No matter where you are, what you are doing, whether you are alone or with others, you are always in relationships. Whatever the relationship, it is always a couple- relationship, whether this, for example, is a parent with a child, a lover with a lover, a manager with an employee, a student with a teacher, a neighbour with a neighbour. This book is concerned with the much neglected area of relationships as dyads involving two unique individuals, in all settings in which human beings live, work, pray and play. The fundamental motivating factor behind all relationships is the need to belong unconditionally. If our spontaneous and real efforts to belong are not responded to, then, cleverly, we find substitute ways of having a sense of belonging. What the book will show is that there is no substitute for the real thing of unconditional belonging; it will further show how individuals try so hard to find ways to belong but because conditional relating never truly meets the real need, inevitably conflict emerges in the relationship.
The book reveals how conflict, rather than being the enemy, is the ally that attempts to attract the two individuals in the relationship back to the real quest of being unconditionally loving and loved. The book may surprise in its revelation of seven unspoken secrets in our society about our true nature and the impact of these secrets on our relationships with one another. These secrets have been cleverly and unconsciously devised to block the emergence of individuality and empowerment which can be perceived as very threatening unless one is in a solid place of maturity. The book highlights the responsibility that each and every one of us has to reflect on how we are within ourselves and how, out of that place, we relate to others. If our inner world is harmonious then we will be better able to live with one another in harmony; it is in this sense that individual maturity leads to mature society. For persons who occupy positions of governorship over others, the responsibility of personal maturity is particularly urgent.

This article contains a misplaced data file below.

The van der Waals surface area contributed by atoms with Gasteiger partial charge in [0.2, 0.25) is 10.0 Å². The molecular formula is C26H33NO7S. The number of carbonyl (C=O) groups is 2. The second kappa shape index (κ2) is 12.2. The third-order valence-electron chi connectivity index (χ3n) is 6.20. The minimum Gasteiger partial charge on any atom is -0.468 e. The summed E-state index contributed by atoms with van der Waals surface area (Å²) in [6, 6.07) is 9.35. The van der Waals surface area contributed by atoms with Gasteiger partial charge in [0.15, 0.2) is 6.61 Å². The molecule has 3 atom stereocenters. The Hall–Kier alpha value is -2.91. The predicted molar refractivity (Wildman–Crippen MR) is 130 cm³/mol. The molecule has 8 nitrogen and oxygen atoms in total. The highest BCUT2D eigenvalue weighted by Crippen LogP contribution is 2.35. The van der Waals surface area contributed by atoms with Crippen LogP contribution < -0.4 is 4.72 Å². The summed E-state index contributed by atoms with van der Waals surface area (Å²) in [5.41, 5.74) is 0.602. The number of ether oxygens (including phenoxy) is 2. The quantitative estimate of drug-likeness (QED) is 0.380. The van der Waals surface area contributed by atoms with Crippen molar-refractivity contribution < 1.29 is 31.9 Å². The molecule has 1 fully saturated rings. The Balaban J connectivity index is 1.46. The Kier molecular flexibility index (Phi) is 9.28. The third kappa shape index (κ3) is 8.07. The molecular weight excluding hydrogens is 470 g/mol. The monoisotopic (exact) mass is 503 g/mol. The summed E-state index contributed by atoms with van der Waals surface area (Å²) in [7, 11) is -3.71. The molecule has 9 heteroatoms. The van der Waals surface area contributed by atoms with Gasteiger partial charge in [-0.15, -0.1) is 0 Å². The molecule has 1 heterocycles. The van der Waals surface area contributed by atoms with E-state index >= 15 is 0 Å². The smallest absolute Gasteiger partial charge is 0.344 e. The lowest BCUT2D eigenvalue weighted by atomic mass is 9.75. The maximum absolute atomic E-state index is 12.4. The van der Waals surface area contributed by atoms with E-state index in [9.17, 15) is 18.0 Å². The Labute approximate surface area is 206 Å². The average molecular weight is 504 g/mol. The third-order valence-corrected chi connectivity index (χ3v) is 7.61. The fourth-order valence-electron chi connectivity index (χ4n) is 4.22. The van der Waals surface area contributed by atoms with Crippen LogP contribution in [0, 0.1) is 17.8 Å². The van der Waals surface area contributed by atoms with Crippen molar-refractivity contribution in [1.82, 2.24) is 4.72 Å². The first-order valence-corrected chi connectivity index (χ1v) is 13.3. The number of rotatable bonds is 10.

The recession that has hit the world in recent times can be traced to deep emotional processes where trust had disappeared, where there was little room for individuality, where performance was prized above well-being and where there was an overwhelming push for 'success' at all costs. The book is especially aimed at those adults in our society who have leadership, managerial and parental responsibilities. While aimed at both men and women, the book seeks in particular to draw in men who traditionally have not seen relationship as belonging to their sphere of business; the book emphasises that for the sake of mature society this is an area that men can no longer afford to avoid.